Ngureco, thanks for your comment. I agree that the Western influence against breast-feeding in public, and the fetishization of the mammary gland as only an object of sexual pleasure is a very negative thing. You're right that even mentioning that word can cause all sorts of problems. I experienced that with the automatic censoring of this hub, and twice ads were disabled, just because the word appeared too often in the hub. The solution was to remove the space between words in a compound and to hyphenate wherever possible.


vphomma1 profile image

vphomma1 6 years ago

I am a breastfeeding mom and I totally agree with you about Western's anti-breastfeeding mentality. It's sad to think that for beauty, public decency babies have to pay the price for it. Doctors and Scientists all agree to the benefits of breast milk in boosting infants' immunity against many diseases like eczema and asthma to name a few. Yet, most mom opted for formula because of the ideas of inconvenience and sagging breast. I have a daughter with severe eczema whose diagnosed since 5 months old despite being a breastfeed for 2 years. I am glad I chose not to bottle feed her otherwise she would've been worse than she is now.

Eczema: Conventional and Alternative Approaches to Alleviating Childhood Eczema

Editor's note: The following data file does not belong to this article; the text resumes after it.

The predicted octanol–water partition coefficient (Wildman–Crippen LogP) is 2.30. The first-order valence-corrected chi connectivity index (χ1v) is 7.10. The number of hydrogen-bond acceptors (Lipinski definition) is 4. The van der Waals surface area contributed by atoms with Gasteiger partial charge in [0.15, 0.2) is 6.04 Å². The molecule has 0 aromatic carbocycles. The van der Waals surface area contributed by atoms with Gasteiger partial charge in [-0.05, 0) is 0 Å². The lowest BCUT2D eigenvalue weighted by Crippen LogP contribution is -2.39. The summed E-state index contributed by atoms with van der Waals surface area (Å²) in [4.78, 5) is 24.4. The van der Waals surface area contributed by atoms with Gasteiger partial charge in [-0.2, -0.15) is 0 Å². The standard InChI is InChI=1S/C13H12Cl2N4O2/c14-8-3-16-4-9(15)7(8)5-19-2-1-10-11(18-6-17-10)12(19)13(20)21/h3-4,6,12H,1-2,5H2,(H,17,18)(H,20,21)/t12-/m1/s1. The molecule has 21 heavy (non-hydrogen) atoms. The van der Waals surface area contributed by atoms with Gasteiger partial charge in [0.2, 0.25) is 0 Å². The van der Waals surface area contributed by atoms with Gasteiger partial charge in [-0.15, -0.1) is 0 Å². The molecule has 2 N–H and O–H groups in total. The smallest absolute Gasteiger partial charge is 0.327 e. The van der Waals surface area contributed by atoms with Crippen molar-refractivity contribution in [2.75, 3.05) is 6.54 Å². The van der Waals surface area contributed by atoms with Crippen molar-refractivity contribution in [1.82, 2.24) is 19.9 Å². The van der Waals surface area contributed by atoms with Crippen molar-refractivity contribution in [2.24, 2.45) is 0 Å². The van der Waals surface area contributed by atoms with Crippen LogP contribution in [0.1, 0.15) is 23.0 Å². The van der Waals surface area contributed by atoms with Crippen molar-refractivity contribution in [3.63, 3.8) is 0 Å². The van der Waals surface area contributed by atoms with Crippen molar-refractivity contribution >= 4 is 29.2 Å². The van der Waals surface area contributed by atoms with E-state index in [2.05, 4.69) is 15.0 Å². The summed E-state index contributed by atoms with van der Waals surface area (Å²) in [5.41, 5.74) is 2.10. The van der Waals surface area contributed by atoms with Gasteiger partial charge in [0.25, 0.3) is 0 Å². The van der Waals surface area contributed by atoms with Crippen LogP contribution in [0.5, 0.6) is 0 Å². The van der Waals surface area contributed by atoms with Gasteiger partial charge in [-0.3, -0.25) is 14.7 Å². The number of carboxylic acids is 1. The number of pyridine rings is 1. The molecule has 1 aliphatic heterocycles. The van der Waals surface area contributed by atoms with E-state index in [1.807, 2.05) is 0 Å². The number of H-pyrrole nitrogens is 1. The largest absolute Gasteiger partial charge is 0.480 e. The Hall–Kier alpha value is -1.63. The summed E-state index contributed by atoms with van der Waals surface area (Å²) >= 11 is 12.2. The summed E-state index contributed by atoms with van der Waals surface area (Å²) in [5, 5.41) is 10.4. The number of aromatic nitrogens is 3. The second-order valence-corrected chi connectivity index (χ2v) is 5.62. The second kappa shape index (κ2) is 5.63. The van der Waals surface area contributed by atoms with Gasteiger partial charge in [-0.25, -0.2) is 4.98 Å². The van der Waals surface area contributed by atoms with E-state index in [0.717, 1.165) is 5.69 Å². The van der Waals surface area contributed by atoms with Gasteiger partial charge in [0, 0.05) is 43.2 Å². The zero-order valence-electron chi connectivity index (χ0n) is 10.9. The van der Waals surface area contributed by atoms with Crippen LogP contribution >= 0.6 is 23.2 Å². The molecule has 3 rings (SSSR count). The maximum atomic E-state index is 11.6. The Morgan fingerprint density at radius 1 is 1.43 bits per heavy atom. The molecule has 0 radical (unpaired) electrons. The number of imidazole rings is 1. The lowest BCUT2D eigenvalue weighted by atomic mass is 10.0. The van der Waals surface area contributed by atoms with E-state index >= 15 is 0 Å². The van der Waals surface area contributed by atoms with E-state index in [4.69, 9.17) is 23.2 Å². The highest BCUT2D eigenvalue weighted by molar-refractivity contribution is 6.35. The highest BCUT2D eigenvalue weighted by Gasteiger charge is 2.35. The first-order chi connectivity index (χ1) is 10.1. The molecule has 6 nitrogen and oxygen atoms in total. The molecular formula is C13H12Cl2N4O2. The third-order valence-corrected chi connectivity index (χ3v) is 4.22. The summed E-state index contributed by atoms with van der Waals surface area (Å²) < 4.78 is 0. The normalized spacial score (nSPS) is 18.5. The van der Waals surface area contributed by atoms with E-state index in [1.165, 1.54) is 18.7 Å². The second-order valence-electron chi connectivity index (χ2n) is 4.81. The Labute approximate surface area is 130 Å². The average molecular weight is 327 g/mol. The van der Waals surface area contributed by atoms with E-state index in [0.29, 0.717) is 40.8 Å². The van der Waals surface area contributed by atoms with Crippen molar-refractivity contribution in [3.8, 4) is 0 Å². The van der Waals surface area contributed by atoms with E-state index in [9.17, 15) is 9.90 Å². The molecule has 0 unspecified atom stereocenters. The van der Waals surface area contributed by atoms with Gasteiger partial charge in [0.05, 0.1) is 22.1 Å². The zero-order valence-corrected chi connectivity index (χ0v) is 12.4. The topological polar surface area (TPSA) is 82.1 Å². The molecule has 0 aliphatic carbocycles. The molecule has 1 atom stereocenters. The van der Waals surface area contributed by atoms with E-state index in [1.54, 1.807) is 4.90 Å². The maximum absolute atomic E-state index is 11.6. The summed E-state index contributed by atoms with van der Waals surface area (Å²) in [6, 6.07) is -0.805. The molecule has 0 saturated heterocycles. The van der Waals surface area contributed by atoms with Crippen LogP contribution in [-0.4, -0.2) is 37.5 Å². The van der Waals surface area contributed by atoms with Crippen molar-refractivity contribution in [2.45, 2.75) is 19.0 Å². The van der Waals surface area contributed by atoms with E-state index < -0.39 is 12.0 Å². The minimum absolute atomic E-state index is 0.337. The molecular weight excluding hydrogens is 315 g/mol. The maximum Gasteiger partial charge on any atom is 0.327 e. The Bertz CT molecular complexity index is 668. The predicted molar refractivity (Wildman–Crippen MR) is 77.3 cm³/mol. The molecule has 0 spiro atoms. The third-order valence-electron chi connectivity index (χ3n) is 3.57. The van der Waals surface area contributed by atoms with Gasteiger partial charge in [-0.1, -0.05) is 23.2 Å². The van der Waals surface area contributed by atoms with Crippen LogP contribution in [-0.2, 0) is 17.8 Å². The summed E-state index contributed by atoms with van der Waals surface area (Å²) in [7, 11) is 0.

Aya Katz profile image

Aya Katz 6 years ago from The Ozarks Author

Vphomma1, thanks. I think it's great that you were able to breastfeed your daughter for two years. I'm sure this has contributed positively to her development in more ways than one.


thayak profile image

thayak 6 years ago from San Jose, CA

Nice hub! Thanks for sharing your knowledge!


Aya Katz profile image

Aya Katz 6 years ago from The Ozarks Author

Thayak, thanks for your comment.


ankitakutil 6 years ago

Its a very good hub with lot of information. I am still breastfeeding my little gal who is 14 months old and plan to breastfeed atleast once a day until she is 18 months. I totally believe there is no match to breastmilk but at the same time I believe babies should be given solids as soon as they are able to eat. Feeding solid foods gives enough nutrients (always supplement with breastfeeding) and makes easy transition when trying to weaning at later stage.